Live Music + Gig Reviews

Morning Runner @ 100 Club, London

12 May 2005

If most upcoming bands are the new kids on the block, Morning Runner go round the block, through the park, past the town hall and along the river. The Reading indie five-piece, newly signed to Parlophone, also stop off at a few big bands’ digs along the way – Coldplay and Athlete to name a few. The former taking the band on their tour in June, the latter having already done so.

And so, as they’re jogging up the popularity stakes, they attract a sizeable crowd at the 100 Club in Oxford Street, London. The Race, another Reading band, are on first, delivering a vibrant and distinctive Brit-indie set full of pummelling keyboards and razorsharp guitars. They are set to go far, having already made history as the first ever unsigned band to play a live set on BBC 6 Music. The Jackson Analogue from the Isle Of Wight, (fittingly signed to Island), then present the audience with a scruffy retro rock sound, with Hammond organ-sounding keyboards and a set that could be an amalgam of Gomez and Kings Of Leon. Not bad but not brilliant either.

Morning Runner then take to the stage in typical solemn fashion and kick off with the jaunty Gone Up In Flames. Matt Greener’s vocals always sound alarmist, like a shy recluse singing his heart out in his own room. But it’s part of what makes Morning Runner have that extra special touch. People liken them to Coldplay but this band are much more sombre and have more grit.

Playing third song It’s Not Like Everyone’s My Friend, off their new EP Drawing Shapes, out on Monday 23 May, Morning Runner show their metallic echoey edge, while the laid back Great Escape trots along with soft punctuating beats, and the balmy piano intro of Burning Benches again illuminates them as a band with many textures and moods.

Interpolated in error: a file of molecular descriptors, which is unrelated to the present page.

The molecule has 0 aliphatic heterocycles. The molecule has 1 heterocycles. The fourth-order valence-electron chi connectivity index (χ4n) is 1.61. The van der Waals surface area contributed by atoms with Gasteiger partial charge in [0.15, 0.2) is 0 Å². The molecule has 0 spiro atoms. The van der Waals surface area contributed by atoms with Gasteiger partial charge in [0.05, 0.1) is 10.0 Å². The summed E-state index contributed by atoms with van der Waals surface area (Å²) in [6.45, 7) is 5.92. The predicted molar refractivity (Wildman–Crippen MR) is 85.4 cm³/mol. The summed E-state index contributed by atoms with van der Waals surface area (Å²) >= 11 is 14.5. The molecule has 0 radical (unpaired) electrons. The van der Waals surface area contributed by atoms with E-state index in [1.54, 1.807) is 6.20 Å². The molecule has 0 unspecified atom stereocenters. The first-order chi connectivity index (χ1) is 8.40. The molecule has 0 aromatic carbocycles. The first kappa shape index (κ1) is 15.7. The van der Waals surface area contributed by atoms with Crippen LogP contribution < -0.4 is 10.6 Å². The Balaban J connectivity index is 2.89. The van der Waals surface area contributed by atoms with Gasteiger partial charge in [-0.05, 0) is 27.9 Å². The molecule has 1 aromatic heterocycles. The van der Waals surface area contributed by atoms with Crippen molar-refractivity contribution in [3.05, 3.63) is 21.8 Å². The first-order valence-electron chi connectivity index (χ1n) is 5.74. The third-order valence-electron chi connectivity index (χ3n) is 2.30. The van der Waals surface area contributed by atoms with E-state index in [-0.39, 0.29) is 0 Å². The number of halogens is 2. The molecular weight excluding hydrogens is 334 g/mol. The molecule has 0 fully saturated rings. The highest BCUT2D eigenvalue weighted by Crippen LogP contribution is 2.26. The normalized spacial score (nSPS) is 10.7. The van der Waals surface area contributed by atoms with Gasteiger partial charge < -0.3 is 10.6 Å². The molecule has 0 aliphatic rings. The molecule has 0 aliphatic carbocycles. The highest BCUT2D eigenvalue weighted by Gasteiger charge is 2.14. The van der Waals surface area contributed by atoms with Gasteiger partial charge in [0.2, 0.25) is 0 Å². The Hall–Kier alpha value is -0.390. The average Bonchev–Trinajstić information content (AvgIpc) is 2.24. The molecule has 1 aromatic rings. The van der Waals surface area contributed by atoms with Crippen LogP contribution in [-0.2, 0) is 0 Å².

As a whole though they come across as wintery, with a sound that smacks of melancholy despite swinging by big life-affirming chords. They can also be explosive however, blasting out the dancy number Can’t Get Right complete with lightning-fast strumming. With Be All You Want Me To Be they seem to have come up with a new kind of white sound, one that is tainted with melancholy and one that is well and truly harnessed.

Ending with Work, the first song off their upcoming EP, they save the best til last. It’s exemplary of their intelligent punchy music that lifts you up with its fluid melodies and meaningful lyrics. “What’s a movement if you don’t move”. Quite.

Morning Runner don’t plug into rock ‘n’ roll but they plug into something with an understated power that grasps hold of passion and a sense of a quiet riot. Sounding as good live as they do on their EP, catch them while they’re still touring the small stages.

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Morning Runner @ 100 Club, London